Of course sniffing a woman can be sexual harassment. Who would even dispute that? Hovering over a woman and inhaling deeply is the move of creepy rapists in Lifetime movies.
A Dallas magistrate judge ruled against a woman who was fired after complaining that men would come into her office and freaking sniff her. Thankfully, an appeals court reversed… because Jesus Christ, ex-convicts were smelling her and talking about how they needed a “release”….
The Dallas Morning News reports:
The woman, who worked in an apartment complex, said two maintenance workers would enter her office, hover over her and sniff her. The behavior occurred about 12 times for each worker over four days. According to the court opinion, when the woman complained, she said the assistant manager told her to “let it slide” and stated something along the lines of “you know how men are like when they get out of prison.”
I don’t know how men are like when they get out of prison, but if it includes the need to sniff their female co-workers, then we need to completely reform prisons before we release these people upon an unsuspecting public.
As much as I think this is a clear cut case of sexual harassment, check out the deft lawyering the appeals court used to reverse the initial dismissal of this woman’s complaint. From the Texas Lawyer:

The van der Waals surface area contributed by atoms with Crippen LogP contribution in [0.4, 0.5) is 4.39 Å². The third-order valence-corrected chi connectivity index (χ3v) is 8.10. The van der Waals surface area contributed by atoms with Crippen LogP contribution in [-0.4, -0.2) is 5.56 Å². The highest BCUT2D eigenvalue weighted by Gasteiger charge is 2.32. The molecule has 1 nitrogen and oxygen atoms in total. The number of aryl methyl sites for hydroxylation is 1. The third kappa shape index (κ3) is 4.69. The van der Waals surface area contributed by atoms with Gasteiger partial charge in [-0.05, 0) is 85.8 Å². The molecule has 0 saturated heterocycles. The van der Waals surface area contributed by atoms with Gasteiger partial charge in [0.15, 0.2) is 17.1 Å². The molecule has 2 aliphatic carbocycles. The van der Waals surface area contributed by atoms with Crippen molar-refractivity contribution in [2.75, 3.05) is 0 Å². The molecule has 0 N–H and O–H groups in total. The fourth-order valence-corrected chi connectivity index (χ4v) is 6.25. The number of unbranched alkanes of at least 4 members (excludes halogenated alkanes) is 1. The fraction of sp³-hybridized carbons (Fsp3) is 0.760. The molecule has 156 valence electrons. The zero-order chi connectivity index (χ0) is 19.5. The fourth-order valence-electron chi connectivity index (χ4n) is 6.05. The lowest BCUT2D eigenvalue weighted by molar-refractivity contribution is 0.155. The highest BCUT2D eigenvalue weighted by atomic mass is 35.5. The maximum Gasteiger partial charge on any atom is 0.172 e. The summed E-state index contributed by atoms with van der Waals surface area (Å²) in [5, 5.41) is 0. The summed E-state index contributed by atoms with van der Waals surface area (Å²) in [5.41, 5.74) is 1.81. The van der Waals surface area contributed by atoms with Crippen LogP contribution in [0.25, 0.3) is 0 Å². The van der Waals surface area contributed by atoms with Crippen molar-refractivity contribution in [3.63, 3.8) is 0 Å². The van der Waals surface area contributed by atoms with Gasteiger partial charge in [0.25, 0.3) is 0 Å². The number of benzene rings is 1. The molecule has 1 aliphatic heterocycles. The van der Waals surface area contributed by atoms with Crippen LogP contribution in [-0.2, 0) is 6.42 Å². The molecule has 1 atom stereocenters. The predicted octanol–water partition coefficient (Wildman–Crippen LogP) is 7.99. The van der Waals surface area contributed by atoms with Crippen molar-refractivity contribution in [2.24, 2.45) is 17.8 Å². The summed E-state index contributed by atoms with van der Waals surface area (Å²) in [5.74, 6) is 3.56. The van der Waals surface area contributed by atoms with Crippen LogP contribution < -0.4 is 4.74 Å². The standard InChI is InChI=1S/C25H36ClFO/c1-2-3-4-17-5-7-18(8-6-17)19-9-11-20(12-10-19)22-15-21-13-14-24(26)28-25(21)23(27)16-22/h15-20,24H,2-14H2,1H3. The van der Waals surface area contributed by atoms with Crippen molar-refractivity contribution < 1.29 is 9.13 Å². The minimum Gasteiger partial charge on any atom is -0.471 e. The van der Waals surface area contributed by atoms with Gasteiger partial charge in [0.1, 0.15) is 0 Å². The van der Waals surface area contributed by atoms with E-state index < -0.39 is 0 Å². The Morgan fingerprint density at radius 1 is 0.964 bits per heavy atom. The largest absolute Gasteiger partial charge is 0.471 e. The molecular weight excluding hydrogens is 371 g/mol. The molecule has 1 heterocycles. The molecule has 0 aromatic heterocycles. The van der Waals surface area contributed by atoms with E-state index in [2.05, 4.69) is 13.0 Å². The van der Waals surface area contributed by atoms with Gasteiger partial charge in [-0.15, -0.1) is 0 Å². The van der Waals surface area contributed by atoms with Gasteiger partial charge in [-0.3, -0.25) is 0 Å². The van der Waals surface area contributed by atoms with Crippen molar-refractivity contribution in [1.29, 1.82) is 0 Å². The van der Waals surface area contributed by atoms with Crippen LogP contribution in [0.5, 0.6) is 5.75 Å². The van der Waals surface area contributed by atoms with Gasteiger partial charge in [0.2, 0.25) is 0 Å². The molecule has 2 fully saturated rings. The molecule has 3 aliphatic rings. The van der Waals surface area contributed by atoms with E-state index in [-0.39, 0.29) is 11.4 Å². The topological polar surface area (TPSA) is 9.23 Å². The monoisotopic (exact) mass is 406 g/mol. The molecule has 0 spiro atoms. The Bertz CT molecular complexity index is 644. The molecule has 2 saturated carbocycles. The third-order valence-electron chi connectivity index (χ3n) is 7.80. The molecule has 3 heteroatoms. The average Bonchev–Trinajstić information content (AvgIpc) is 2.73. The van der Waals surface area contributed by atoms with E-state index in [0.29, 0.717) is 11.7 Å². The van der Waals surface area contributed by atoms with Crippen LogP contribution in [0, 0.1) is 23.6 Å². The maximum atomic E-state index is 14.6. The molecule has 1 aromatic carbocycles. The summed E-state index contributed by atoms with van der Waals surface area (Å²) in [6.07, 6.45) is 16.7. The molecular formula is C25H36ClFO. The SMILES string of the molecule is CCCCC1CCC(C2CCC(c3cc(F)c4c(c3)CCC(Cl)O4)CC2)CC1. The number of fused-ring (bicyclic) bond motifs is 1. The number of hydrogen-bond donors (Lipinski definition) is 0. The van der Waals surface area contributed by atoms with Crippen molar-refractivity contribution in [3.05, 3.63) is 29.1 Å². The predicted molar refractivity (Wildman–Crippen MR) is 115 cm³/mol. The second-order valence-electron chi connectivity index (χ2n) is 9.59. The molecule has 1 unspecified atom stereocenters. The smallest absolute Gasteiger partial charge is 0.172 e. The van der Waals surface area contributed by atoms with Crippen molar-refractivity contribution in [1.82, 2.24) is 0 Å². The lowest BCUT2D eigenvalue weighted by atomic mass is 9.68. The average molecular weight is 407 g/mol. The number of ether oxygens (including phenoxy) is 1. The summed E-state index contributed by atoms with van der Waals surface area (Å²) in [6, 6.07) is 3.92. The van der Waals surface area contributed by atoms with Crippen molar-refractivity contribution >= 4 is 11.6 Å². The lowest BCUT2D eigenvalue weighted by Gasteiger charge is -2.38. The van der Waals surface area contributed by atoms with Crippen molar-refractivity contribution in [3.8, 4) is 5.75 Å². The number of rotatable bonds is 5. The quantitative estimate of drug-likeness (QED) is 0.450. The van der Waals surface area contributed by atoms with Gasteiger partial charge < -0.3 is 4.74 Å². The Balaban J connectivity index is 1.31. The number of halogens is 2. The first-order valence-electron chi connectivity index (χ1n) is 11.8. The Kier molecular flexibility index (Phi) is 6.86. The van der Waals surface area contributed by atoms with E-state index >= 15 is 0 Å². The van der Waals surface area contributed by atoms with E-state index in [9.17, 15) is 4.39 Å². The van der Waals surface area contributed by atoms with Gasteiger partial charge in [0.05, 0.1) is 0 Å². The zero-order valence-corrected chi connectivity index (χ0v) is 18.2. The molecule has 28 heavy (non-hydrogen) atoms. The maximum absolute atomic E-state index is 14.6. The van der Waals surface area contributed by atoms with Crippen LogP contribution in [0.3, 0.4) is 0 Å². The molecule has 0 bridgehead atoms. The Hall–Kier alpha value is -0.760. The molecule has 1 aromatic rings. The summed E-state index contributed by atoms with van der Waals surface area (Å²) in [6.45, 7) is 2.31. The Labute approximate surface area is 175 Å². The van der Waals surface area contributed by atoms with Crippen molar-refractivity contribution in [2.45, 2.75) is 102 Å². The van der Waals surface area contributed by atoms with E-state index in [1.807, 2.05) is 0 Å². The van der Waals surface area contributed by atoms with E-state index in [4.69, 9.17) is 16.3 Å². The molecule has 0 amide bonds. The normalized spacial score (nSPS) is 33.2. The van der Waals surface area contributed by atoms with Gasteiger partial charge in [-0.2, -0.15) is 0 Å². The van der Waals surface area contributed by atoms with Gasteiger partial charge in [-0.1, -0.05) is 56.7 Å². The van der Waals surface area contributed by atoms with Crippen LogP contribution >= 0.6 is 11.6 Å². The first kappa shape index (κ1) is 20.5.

The Fifth Circuit concluded that the magistrate judge used the wrong legal standard in dismissing Royal’s retaliation claims by citing two previous Fifth Circuit decisions that require the alleged prohibited conduct to be “severe and pervasive” instead of “severe or pervasive,” as the U.S. Supreme Court requires.
“We think this is error. A reasonable jury could conclude that the described conduct was pervasive.”
Severe OR pervasive, not severe AND pervasive… though I fail to see how anybody could look at this behavior as not severe. Ex-convict maintenance men were smelling this woman in a small office multiple times a day. I bet if they did that to the judge for four days he’d be crying like a baby.
And that’s not all that happened. Apparently the victim, Tonia Royal, brought up the issue with her supervisor, Asia Brazil. From the order:
Are you kidding me? “He needed to get a release.” What kind of prick Texas judge reads all of this and just dismisses the complaint? NO reasonable jury could find this behavior harassing?
Anyway, like I said, OF COURSE sniffing a woman could be sexual harassment. That can’t be breaking news. That can’t be “lowering” the bar for potentially harassing conduct — getting up close to people and SNIFFING THEM has always been in the suite of intimidating and untoward behaviors. I’d tell a coworker “Tits or GTFO” before I hovered over her and sniffed her.
And I feel that when the dogs begin to smell her, she’s not standing alone in Texas.
Appellate court says sniffing in a suggestive manner can be sexual harassment [Dallas Morning News]
Sniffing Someone Could Be Sexual Harassment, Fifth Circuit Finds [Texas Lawyer]